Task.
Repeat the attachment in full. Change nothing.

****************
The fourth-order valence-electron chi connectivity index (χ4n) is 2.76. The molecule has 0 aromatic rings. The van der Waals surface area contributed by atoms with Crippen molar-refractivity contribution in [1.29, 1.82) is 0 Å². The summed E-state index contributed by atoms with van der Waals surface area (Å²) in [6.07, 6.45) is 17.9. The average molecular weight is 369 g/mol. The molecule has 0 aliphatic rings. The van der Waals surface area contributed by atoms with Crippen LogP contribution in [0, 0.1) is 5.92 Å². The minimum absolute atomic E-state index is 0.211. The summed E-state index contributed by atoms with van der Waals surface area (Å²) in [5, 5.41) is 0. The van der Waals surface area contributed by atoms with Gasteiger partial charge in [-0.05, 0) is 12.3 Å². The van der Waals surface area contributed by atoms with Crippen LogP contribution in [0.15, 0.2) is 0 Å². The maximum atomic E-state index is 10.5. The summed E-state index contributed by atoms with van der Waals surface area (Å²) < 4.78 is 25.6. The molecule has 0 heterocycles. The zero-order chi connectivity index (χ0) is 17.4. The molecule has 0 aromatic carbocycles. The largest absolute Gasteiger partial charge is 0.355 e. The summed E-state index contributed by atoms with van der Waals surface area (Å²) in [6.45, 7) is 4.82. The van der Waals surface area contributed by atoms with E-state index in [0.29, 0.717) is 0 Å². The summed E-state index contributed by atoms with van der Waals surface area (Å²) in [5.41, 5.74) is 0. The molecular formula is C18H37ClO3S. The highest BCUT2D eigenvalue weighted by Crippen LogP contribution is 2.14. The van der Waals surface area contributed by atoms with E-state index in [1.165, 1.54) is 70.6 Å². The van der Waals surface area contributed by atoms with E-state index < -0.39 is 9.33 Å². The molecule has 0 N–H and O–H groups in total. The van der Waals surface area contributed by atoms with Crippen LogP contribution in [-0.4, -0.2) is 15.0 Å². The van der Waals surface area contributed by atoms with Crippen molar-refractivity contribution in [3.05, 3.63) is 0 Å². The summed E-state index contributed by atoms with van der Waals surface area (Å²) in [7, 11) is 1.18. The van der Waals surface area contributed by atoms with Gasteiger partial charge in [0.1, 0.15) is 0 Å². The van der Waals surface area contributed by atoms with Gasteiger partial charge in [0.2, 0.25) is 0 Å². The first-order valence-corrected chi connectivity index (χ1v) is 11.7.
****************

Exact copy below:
The fourth-order valence-electron chi connectivity index (χ4n) is 2.76. The molecule has 0 aromatic rings. The van der Waals surface area contributed by atoms with Crippen molar-refractivity contribution in [1.29, 1.82) is 0 Å². The summed E-state index contributed by atoms with van der Waals surface area (Å²) in [6.07, 6.45) is 17.9. The average molecular weight is 369 g/mol. The molecule has 0 aliphatic rings. The van der Waals surface area contributed by atoms with Crippen LogP contribution in [0, 0.1) is 5.92 Å². The minimum absolute atomic E-state index is 0.211. The summed E-state index contributed by atoms with van der Waals surface area (Å²) in [5, 5.41) is 0. The van der Waals surface area contributed by atoms with Gasteiger partial charge in [-0.05, 0) is 12.3 Å². The van der Waals surface area contributed by atoms with Crippen LogP contribution in [0.15, 0.2) is 0 Å². The maximum atomic E-state index is 10.5. The summed E-state index contributed by atoms with van der Waals surface area (Å²) < 4.78 is 25.6. The molecule has 0 heterocycles. The zero-order chi connectivity index (χ0) is 17.4. The molecule has 0 aromatic carbocycles. The largest absolute Gasteiger partial charge is 0.355 e. The summed E-state index contributed by atoms with van der Waals surface area (Å²) in [6.45, 7) is 4.82. The van der Waals surface area contributed by atoms with E-state index in [0.29, 0.717) is 0 Å². The summed E-state index contributed by atoms with van der Waals surface area (Å²) in [5.41, 5.74) is 0. The molecular formula is C18H37ClO3S. The highest BCUT2D eigenvalue weighted by Crippen LogP contribution is 2.14. The van der Waals surface area contributed by atoms with E-state index in [1.165, 1.54) is 70.6 Å². The van der Waals surface area contributed by atoms with E-state index < -0.39 is 9.33 Å². The molecule has 0 N–H and O–H groups in total. The van der Waals surface area contributed by atoms with Crippen LogP contribution in [-0.4, -0.2) is 15.0 Å². The van der Waals surface area contributed by atoms with Crippen molar-refractivity contribution in [3.05, 3.63) is 0 Å². The summed E-state index contributed by atoms with van der Waals surface area (Å²) in [7, 11) is 1.18. The van der Waals surface area contributed by atoms with Gasteiger partial charge in [0.1, 0.15) is 0 Å². The van der Waals surface area contributed by atoms with Gasteiger partial charge in [0.2, 0.25) is 0 Å². The first-order valence-corrected chi connectivity index (χ1v) is 11.7.